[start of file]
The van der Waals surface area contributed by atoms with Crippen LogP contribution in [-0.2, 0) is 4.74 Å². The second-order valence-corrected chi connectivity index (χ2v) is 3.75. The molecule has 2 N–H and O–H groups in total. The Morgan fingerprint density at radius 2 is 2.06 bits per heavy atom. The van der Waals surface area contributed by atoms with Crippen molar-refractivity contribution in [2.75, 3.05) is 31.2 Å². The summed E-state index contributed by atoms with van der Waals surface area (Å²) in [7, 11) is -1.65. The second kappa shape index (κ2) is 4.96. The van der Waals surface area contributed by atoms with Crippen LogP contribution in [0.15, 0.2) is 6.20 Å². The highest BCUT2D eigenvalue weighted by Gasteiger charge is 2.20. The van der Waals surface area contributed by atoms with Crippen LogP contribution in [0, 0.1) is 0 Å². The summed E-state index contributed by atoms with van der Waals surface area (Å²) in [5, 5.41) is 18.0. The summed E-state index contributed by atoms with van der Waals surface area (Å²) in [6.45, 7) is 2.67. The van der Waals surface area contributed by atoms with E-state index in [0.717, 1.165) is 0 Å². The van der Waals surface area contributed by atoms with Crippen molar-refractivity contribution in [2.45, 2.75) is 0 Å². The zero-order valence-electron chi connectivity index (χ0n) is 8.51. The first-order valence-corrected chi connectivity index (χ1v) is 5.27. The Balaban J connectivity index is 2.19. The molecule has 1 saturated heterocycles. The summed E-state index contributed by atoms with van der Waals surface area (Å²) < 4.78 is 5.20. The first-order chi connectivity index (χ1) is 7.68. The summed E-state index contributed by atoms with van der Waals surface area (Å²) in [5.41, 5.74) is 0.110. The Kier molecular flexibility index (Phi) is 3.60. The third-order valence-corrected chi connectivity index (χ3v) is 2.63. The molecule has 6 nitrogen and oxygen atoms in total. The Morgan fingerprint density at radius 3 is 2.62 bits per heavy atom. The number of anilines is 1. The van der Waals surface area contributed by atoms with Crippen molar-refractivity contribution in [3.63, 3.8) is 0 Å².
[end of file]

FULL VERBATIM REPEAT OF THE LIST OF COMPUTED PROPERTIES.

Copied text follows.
The van der Waals surface area contributed by atoms with Crippen LogP contribution in [-0.2, 0) is 4.74 Å². The second-order valence-corrected chi connectivity index (χ2v) is 3.75. The molecule has 2 N–H and O–H groups in total. The Morgan fingerprint density at radius 2 is 2.06 bits per heavy atom. The van der Waals surface area contributed by atoms with Crippen molar-refractivity contribution in [2.75, 3.05) is 31.2 Å². The summed E-state index contributed by atoms with van der Waals surface area (Å²) in [7, 11) is -1.65. The second kappa shape index (κ2) is 4.96. The van der Waals surface area contributed by atoms with Crippen LogP contribution in [0.15, 0.2) is 6.20 Å². The highest BCUT2D eigenvalue weighted by Gasteiger charge is 2.20. The van der Waals surface area contributed by atoms with Crippen LogP contribution in [0, 0.1) is 0 Å². The summed E-state index contributed by atoms with van der Waals surface area (Å²) in [5, 5.41) is 18.0. The summed E-state index contributed by atoms with van der Waals surface area (Å²) in [6.45, 7) is 2.67. The van der Waals surface area contributed by atoms with E-state index in [0.717, 1.165) is 0 Å². The van der Waals surface area contributed by atoms with Crippen molar-refractivity contribution in [2.45, 2.75) is 0 Å². The zero-order valence-electron chi connectivity index (χ0n) is 8.51. The first-order valence-corrected chi connectivity index (χ1v) is 5.27. The Balaban J connectivity index is 2.19. The molecule has 1 saturated heterocycles. The summed E-state index contributed by atoms with van der Waals surface area (Å²) < 4.78 is 5.20. The first-order chi connectivity index (χ1) is 7.68. The summed E-state index contributed by atoms with van der Waals surface area (Å²) in [5.41, 5.74) is 0.110. The Kier molecular flexibility index (Phi) is 3.60. The third-order valence-corrected chi connectivity index (χ3v) is 2.63. The molecule has 6 nitrogen and oxygen atoms in total. The Morgan fingerprint density at radius 3 is 2.62 bits per heavy atom. The number of anilines is 1. The van der Waals surface area contributed by atoms with Crippen molar-refractivity contribution in [3.63, 3.8) is 0 Å².